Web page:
4. “The Crossroads of Destiny” (Book 2, Episode 20)
Given how far Avatar has come and how firmly successful both shows have been, it’s hard to remember that for about a year or so after this finale for Book Two aired, there were questions marks as to whether and when The Last Airbender would actually be finished, and we would get the entire rest of the story. This episode had some of the best bending of the entire show up to that point, and was highlighted by a heart-rending decision by Zuko to side with Azula against the Avatar once more. I felt a literal shiver of terror go down my spine when Aang, having finally mastered the Avatar state, is promptly struck down by Azula. There was no lower point in the series for the main characters than when, Aang barely alive, they fled on the back of Appa, while the Earth King looked back at Ba Sing Se and quietly lamented, “The Earth Kingdom…has fallen.” Was the Avatar state gone forever? Even with Aang alive, was the cycle broken? With the lone nation powerful enough to match the Fire Nation effectively conquered, how could they possibly recover enough to win the war and save the world? So many questions that, for a time, we feared would never be answered. Thankfully, even though Book Three has come and gone, this episode has retained its power as one of the most thrilling and engaging of any in the show.
3. “The Guru” (Book 2, Episode 19)
Having now expressed my love for the season finale, you may be surprised to see that my most-favorite episode of Book Two is not, in fact, “Crossroads,” but rather the episode immediately preceding it. While some time is devoted to putting chess pieces in place for the grand climax in the next episode, this one focuses primarily on Aang’s brief training with Guru Pathik, where he learns the secrets to unlock the 7 chakras of the body, each of which pertains to a certain aspect of one’s personality and self-awareness. By fully tackling the different types of denial that block each one, Aang is able to attain a deep-enough level of enlightenment to gain full control over the Avatar state, even if it takes another episode before he fully commits to the necessary path.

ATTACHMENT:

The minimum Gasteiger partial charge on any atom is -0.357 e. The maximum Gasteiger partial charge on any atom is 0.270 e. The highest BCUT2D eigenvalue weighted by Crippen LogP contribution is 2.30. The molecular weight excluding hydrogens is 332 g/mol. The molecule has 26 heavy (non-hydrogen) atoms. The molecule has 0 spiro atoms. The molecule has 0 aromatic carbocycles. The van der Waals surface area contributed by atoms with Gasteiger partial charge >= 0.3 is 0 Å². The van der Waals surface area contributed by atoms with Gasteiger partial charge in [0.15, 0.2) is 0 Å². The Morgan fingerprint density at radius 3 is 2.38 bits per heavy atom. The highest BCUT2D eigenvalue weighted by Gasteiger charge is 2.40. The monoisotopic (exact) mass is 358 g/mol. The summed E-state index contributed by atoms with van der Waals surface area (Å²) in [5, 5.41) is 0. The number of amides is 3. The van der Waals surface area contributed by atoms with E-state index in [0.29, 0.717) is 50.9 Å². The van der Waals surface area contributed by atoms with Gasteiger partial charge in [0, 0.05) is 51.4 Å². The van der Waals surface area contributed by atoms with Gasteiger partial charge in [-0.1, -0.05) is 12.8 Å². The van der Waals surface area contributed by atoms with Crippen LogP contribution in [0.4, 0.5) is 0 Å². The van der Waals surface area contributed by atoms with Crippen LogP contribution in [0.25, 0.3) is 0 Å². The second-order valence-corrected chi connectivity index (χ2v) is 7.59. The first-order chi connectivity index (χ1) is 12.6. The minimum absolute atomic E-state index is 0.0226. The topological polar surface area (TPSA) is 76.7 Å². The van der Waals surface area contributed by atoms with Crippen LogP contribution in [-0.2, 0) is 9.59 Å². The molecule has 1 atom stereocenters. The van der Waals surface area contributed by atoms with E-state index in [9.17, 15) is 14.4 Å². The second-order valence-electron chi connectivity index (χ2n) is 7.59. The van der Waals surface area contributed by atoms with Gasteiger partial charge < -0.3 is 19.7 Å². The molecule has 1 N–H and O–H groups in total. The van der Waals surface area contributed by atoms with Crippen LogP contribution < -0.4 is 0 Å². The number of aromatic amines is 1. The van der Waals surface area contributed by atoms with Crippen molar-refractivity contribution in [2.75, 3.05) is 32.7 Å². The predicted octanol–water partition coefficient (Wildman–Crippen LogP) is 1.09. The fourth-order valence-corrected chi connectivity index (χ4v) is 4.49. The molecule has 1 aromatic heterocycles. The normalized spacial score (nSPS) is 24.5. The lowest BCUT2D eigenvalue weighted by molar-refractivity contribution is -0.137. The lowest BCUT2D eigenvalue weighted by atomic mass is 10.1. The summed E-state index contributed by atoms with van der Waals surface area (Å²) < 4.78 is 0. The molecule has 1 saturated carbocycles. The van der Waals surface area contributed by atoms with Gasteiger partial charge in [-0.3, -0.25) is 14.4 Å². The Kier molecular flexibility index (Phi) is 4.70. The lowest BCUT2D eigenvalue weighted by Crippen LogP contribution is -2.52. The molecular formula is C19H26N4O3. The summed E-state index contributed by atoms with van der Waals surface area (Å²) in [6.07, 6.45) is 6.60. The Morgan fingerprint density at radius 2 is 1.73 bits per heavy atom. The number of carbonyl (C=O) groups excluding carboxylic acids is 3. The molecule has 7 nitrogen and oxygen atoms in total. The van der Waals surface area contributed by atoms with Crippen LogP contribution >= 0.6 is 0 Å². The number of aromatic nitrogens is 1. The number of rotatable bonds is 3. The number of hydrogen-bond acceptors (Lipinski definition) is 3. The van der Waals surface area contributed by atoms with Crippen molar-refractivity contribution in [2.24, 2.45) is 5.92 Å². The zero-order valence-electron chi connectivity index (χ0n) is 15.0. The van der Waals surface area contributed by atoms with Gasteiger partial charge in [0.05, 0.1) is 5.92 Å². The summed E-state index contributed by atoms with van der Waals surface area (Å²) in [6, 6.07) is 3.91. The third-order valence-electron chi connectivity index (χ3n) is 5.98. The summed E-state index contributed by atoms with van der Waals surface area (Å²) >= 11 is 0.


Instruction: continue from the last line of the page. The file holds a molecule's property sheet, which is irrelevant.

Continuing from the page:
This episode is one of the greatest examples of intelligent storytelling in the entire franchise. The action scenes and the story tropes of the action/adventure/fantasy tale have always been the main marketing points of the series (“It’s cool because that girl threw a mountain, awesome!”), but what makes Avatar a true artistic masterpiece is how deftly it takes the superficial appeal of great action and a basic hero’s adventure and weaves in narrative depth and real-world spirituality and philosophy. This episode might be the best, most concise summation of the themes and messages that suffuse The Last Airbender from start to finish- honest self-awareness as the key to true greatness, peace as a product of genuine balance and not the use of simple, vengeful force, and the importance of love as a binding force between all forms of life on Earth.